To explain the influence of order flow on asset prices, economists tend to focus on three things:

  1. Trading is not cost-free:
    Dealers generally charge a bid-ask spread. In the presence of such spreads, aggressive buying/selling automatically move the price up to the ask and down to the bid on average.

  2. Limits to arbitrage:
    Trading is never unlimited, as dealers are constrained by position and loss limits, while asset managers and retail traders are constrained by funding constraints and risk aversion influences their psychological biases. If investors were risk neutral and could trade unlimited amounts of an asset, its price will only move in response to the arrival of new information. But rigorous evidence shows that asset prices move in response to non-informative shocks. Daily price moves are driven by the net demand shock from one set of customers and the supply elasticity of another. Moreover, these shocks come frequently from exogenous influences, like private information about future returns (cash flows), changed perceptions of risk (discount rates), or pure liquidity needs such as end-of-month inflows to retirement funds. Exogenous influences on corporate currency trading include domestic and foreign GDP, inflation, and barriers to trade. Exogenous influences on retail traders include private information (or perceived information, as discussed below) and pure liquidity needs.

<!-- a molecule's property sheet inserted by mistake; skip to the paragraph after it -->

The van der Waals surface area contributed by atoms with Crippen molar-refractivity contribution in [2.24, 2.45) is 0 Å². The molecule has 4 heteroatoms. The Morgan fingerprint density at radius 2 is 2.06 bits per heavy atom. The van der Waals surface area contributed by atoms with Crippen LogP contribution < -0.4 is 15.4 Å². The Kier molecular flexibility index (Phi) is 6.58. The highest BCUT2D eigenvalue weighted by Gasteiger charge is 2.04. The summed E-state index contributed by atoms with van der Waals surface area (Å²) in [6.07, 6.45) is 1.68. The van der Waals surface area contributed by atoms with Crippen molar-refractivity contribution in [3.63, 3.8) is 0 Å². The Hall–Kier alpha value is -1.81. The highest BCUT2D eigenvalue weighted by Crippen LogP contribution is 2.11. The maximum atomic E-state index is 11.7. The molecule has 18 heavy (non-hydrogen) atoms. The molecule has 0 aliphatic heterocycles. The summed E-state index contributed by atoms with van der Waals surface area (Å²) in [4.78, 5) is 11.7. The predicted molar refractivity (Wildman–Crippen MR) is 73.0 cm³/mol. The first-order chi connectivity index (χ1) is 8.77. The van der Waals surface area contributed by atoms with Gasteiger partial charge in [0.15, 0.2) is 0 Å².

3. Asymmetric information:
    Private information is gathered by armies of analysts who pore over financial reports, meet management, and visit competitors. They also methodically track macroeconomic variables, such as prices, interest rates, and output, that are publicly announced, yet necessarily reported with a lag. o motivated traders might combine publicly available data about past macroeconomic conditions with their own insights to derive private estimates of current values.